Day of the Dead (and of the Living)

Today is All Saints’ Day, as the Catholic Church never tires of reminding us, and is meant to honor all the saints, known and unknown, and, according to Pope Urban IV, to supply any deficiencies in the faithful’s celebration of saints’ feasts during the year. Like a make-up day for saints (now estimated to number between 3,000 to 10,000, no one knows for sure) who, for one reason or another, were not given their due during the year. That’s why it’s All Saints Day.

Tomorrow, November 2 is All Souls Day, the commemoration of all the faithful departed, and if this be a Sunday or a solemnity, like this year, it is moved to November 3. This is the day set aside for prayers and offering masses for all our loved ones who have gone before us.

No matter. For the majority of us, these are mere formalities which are conveniently ignored for the traditional commemoration cum family reunions at the gravesites of our dead relatives and friends today. It makes sense to visit the cemetery right after Halloween, making it a de facto two-day celebration. And a celebration it is, complete with food, flowers and good company, including, we’d like to believe, the otherworldly presence of our dearly departed. This is their day, after all.

This day is as much for those left behind as it is for those who have passed on.

As Randy David observes:

I think this is very Filipino. We take time to remember the dead, but death itself holds little meaning for us as a terminal point. On All Saints’ Day (rather than All Souls’ Day, the next day, which is really their day in the Christian calendar), we visit the dead as if they have come back precisely to commune with us. We gather as families before their graves, bringing food, flowers, candles, and good cheer. We reminisce about the times they were among us. We thank them for their love and waht they have done for us. We ask for their forgiveness and continuing guidance. But , though we may know that where they are is where we ourselves are going, the thought fails to dismay us. We seldom, if at all, think about our won death, and for what it may mean for the way we should live.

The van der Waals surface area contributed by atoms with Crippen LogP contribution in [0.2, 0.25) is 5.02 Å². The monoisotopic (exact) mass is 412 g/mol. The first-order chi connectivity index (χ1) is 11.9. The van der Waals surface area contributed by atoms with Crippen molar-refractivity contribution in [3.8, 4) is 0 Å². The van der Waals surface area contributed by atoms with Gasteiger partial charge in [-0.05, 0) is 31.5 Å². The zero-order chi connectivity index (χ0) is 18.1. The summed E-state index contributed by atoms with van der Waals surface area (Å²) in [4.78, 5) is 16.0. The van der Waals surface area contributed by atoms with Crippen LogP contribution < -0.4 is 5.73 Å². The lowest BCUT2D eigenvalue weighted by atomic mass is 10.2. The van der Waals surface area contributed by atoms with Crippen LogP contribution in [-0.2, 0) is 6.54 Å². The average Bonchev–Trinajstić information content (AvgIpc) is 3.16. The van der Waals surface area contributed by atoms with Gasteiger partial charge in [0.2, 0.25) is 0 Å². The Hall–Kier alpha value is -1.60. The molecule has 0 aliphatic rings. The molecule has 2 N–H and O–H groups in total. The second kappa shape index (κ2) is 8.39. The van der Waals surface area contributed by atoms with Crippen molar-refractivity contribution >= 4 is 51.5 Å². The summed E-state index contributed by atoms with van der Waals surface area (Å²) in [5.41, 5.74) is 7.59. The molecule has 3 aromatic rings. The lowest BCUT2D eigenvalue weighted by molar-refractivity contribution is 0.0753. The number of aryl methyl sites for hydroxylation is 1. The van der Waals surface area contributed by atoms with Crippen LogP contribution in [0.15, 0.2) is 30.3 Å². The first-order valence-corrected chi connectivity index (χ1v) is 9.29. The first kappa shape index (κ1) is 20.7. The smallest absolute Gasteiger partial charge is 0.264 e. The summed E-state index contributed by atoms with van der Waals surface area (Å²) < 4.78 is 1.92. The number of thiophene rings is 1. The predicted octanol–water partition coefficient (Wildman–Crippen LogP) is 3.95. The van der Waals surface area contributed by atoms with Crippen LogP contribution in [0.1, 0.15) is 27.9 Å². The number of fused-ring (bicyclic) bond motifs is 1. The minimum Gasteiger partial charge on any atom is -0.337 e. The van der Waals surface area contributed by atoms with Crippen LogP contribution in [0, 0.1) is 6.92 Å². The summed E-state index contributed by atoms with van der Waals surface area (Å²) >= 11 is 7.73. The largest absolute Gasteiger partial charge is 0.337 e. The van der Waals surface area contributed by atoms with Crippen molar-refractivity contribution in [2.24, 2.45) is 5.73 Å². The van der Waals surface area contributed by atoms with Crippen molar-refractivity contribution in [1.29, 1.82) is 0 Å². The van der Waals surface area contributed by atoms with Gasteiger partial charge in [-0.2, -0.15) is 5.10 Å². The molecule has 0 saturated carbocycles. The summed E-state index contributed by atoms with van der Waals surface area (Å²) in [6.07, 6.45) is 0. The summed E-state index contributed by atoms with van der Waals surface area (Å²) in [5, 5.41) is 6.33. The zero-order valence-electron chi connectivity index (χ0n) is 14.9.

Like Prof. David, I often visit the graves of my loved ones, specially my son, wondering how much time I have before I join them, and what else I need to do to complete my life.

And what is a complete life before death comes knocking ?

Rabindranath Tagore has an idea (from “Gitanjali” or “Song Offerings”):

On the day when death will knock at thy door what wilt thou offer
to him?

Oh, I will set before my guest the full vessel of my life–I will
never let him go with empty hands.

All the sweet vintage of all my autumn days and summer nights,
all the earnings and gleanings of my busy life will I place
before him at the close of my days when death will knock at my
door.

O thou the last fulfillment of life, Death, my death, come and
whisper to me!

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